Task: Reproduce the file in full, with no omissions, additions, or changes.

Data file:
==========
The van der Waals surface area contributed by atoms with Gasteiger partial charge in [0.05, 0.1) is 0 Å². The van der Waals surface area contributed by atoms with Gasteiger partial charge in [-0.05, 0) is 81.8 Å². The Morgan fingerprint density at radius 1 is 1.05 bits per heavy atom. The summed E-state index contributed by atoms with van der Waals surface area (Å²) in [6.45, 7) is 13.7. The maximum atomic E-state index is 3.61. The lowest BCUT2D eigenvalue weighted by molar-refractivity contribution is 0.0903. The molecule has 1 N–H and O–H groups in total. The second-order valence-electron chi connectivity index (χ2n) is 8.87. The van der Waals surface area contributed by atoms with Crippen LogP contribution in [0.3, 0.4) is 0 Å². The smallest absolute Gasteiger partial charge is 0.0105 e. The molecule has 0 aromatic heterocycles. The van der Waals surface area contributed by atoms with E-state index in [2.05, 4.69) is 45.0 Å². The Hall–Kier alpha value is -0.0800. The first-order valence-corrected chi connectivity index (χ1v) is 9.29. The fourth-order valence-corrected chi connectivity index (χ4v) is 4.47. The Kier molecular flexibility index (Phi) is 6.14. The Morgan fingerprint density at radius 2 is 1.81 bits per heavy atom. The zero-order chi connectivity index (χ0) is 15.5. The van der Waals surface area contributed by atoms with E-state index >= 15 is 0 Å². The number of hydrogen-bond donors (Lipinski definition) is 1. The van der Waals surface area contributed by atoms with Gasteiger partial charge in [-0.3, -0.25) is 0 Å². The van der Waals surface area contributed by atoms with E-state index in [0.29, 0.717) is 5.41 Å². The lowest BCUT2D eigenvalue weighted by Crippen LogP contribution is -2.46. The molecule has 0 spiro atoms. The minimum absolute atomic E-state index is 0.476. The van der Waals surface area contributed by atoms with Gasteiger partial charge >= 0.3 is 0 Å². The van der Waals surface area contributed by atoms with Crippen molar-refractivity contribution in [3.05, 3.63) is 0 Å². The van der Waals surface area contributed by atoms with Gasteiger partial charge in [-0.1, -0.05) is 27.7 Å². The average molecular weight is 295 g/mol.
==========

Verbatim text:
The van der Waals surface area contributed by atoms with Gasteiger partial charge in [0.05, 0.1) is 0 Å². The van der Waals surface area contributed by atoms with Gasteiger partial charge in [-0.05, 0) is 81.8 Å². The Morgan fingerprint density at radius 1 is 1.05 bits per heavy atom. The summed E-state index contributed by atoms with van der Waals surface area (Å²) in [6.45, 7) is 13.7. The maximum atomic E-state index is 3.61. The lowest BCUT2D eigenvalue weighted by molar-refractivity contribution is 0.0903. The molecule has 1 N–H and O–H groups in total. The second-order valence-electron chi connectivity index (χ2n) is 8.87. The van der Waals surface area contributed by atoms with Crippen LogP contribution in [0.3, 0.4) is 0 Å². The smallest absolute Gasteiger partial charge is 0.0105 e. The molecule has 0 aromatic heterocycles. The van der Waals surface area contributed by atoms with E-state index in [2.05, 4.69) is 45.0 Å². The Hall–Kier alpha value is -0.0800. The first-order valence-corrected chi connectivity index (χ1v) is 9.29. The fourth-order valence-corrected chi connectivity index (χ4v) is 4.47. The Kier molecular flexibility index (Phi) is 6.14. The Morgan fingerprint density at radius 2 is 1.81 bits per heavy atom. The zero-order chi connectivity index (χ0) is 15.5. The van der Waals surface area contributed by atoms with E-state index >= 15 is 0 Å². The number of hydrogen-bond donors (Lipinski definition) is 1. The van der Waals surface area contributed by atoms with Gasteiger partial charge in [-0.3, -0.25) is 0 Å². The van der Waals surface area contributed by atoms with E-state index in [0.29, 0.717) is 5.41 Å². The lowest BCUT2D eigenvalue weighted by Crippen LogP contribution is -2.46. The molecule has 0 spiro atoms. The minimum absolute atomic E-state index is 0.476. The van der Waals surface area contributed by atoms with Gasteiger partial charge >= 0.3 is 0 Å². The van der Waals surface area contributed by atoms with Crippen molar-refractivity contribution in [3.05, 3.63) is 0 Å². The van der Waals surface area contributed by atoms with Gasteiger partial charge in [-0.1, -0.05) is 27.7 Å². The average molecular weight is 295 g/mol.